December 16, 2012 (3rd Advent)

{reflection Today’s readings:

  • Zephaniah 3:14-18a
  • Isaiah 12:2-6
  • Philippians 4:4-7
  • Luke 3:10-18

Throughout the season of Advent, most of the readings (lessons) from scripture proclaim the coming of Christ to Earth, his incarnation as a man. But in between the lines, we read a message of who we are.

For example, in the gospel reading, we hear John the Baptist proclaim:

Whoever has two cloaks should share with the person who has none. And whoever has food should do likewise.

John here is teaching us what Christ wants us to be. As God, he can tell us, and he can also decide what the punishment should be for those who don’t learn the lessons taught here by John:

He will baptize you with the Holy Spirit and fire. His winnowing fan is in his hand to clear his threshing floor and to gather the wheat into his barn, but the chaff he will burn with unquenchable fire.

Christ, not John, will “burn the chaff with unquenchable fire,” the “chaff” being what is not useful to God in his kingdom. Also, it seems, it falls upon God to seek revenge, not on us humans. That is what the greatest teacher who has ever lived taught us.

Unfortunately, as we turn away from God, hatred and even revenge seem to come up a lot as a theme in our culture. Even our sermons today tell us how we should hate lesbians, liberals, or some faction of our society. And this is not a hatred of the “act,” since these “people” have freely chosen to live the lives they’re living. It is utter nonsense, completely illogical, to try to mask your hatred of them by “hating what they do.”

And given the recent school shooting at Sandy Hook Elementary School in Newtown, Conn., we have learned pretty well how to hate, how to take revenge in our own hands, which is what our churches are teaching us. Good job, you priests, supposedly of our Lord’s Kingdom. Way to go!!

Teachings in the glorification of revenge started with us, of course, not the church. We saw Luke Skywalker (no relation to the Luke of today’s gospel) destroy the Death Star in 1977, and it continues today, in our literature and our leadership. One person or group inflicts wrong on another, then the wronged person gets something to shoot him with and goes on a manhunt, seeking revenge. For example, people in the US wanted to kill Osama bin Laden, not mainly because they felt personally threatened, but because of how he had wronged us in the past. We will glorify this in an upcoming movie that currently has a Rotten Tomatoes score of 97%.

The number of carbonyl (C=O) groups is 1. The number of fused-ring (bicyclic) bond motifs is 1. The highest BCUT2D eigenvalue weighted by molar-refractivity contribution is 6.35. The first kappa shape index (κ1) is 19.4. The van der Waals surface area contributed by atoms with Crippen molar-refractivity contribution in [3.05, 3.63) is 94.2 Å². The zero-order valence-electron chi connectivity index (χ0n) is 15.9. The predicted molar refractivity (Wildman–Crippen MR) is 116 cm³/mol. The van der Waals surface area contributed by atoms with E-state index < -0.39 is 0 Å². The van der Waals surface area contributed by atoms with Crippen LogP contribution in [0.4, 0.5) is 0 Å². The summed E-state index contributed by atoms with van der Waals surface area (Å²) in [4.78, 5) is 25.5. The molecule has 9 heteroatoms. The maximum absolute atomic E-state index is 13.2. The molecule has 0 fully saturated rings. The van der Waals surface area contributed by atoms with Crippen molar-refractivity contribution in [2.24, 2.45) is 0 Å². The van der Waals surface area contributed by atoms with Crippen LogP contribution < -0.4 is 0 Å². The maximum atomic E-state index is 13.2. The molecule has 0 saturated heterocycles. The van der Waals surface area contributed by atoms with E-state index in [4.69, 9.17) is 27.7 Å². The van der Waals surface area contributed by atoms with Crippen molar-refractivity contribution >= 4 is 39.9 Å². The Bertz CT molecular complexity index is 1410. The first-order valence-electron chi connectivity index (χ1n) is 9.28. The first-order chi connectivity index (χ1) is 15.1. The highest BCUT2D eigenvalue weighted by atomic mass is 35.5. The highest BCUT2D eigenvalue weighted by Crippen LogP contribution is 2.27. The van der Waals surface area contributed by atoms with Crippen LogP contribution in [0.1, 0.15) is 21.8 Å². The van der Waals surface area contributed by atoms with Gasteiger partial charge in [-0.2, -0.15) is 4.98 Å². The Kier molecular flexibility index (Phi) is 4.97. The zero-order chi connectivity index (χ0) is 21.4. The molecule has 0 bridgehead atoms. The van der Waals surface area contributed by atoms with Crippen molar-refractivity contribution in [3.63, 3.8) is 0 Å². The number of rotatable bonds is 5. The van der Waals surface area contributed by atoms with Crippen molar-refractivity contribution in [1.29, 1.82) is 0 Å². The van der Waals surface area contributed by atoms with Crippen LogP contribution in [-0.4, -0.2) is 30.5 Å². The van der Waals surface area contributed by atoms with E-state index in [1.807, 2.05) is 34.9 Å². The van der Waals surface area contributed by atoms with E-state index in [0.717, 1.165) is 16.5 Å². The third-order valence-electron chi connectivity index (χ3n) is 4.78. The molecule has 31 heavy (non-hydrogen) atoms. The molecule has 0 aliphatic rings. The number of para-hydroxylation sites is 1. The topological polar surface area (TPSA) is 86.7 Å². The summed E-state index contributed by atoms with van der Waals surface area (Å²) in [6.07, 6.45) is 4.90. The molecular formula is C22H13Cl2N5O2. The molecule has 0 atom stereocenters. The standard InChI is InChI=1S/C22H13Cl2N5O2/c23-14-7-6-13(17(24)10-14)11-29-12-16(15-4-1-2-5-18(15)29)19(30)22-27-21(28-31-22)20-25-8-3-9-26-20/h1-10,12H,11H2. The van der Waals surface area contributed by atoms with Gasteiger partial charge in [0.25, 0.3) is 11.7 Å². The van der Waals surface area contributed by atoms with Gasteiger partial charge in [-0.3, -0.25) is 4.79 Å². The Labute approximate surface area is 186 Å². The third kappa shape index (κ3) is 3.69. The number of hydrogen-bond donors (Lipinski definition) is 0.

When lessons in revenge or hatred, taught by our great literature, are left unchecked—supplemented, in fact—by teachings coming out in sermons, people like Adam Lanza get the spotlight. His official motives haven’t been released as of this writing, but he seems to have had revenge on his mind. It’s our fault when we, as a society, place a high value on the revenge motive and churches don’t teach us how to counter that motive bombarding us in our culture today.

Our churches spend all their time teaching us how we should hate gay people, how we should hate women who have abortions, etc. And then some kook kills a doctor outside an abortion clinic in Oklahoma. Two enraged adolescents shoot up a school in Colorado. What exactly do you expect to happen?!

Most recently, with revenge against people who have wronged him sure to be among the list of motives, Adam Lanza killed 26 people and then himself. Yes, he was probably mentally ill and depressed. But it was the revenge motive that sent him, packing, into an elementary school to murder 6-year-olds in cold blood. (Of course it was in cold blood, since they were 6.)

Pay close attention to the gospel reading today. Note that there is no revenge on John’s part, only teaching, and all revenge is on God and God alone.

I think churches should stop teaching us whom to hate. Instead, they should teach us how to be, just like John did. We have lost sight of this message of hope and love, given all the ineffective teaching coming out of our churches, which does nothing but waste money on something that should be left to God.

The pope is said to be the “Vicar of Christ,” meaning he takes the place of Christ on Earth. In order to lead by Christ’s example, followers of the pope should be effective, rather than ineffective, teachers. All this nonsense about hatred, which exacerbates motives of revenge, is not really effective. Nor does it follow John the Baptist’s, let alone Christ’s, example. They may change the target of the hatred they preach, but the message remains the same.

My financial support for the church will resume when the church starts acting like one. I cannot, with a good Christian heart, support or endorse the hatred and ineffective teaching I have heard streaming from my local church in the past six months.

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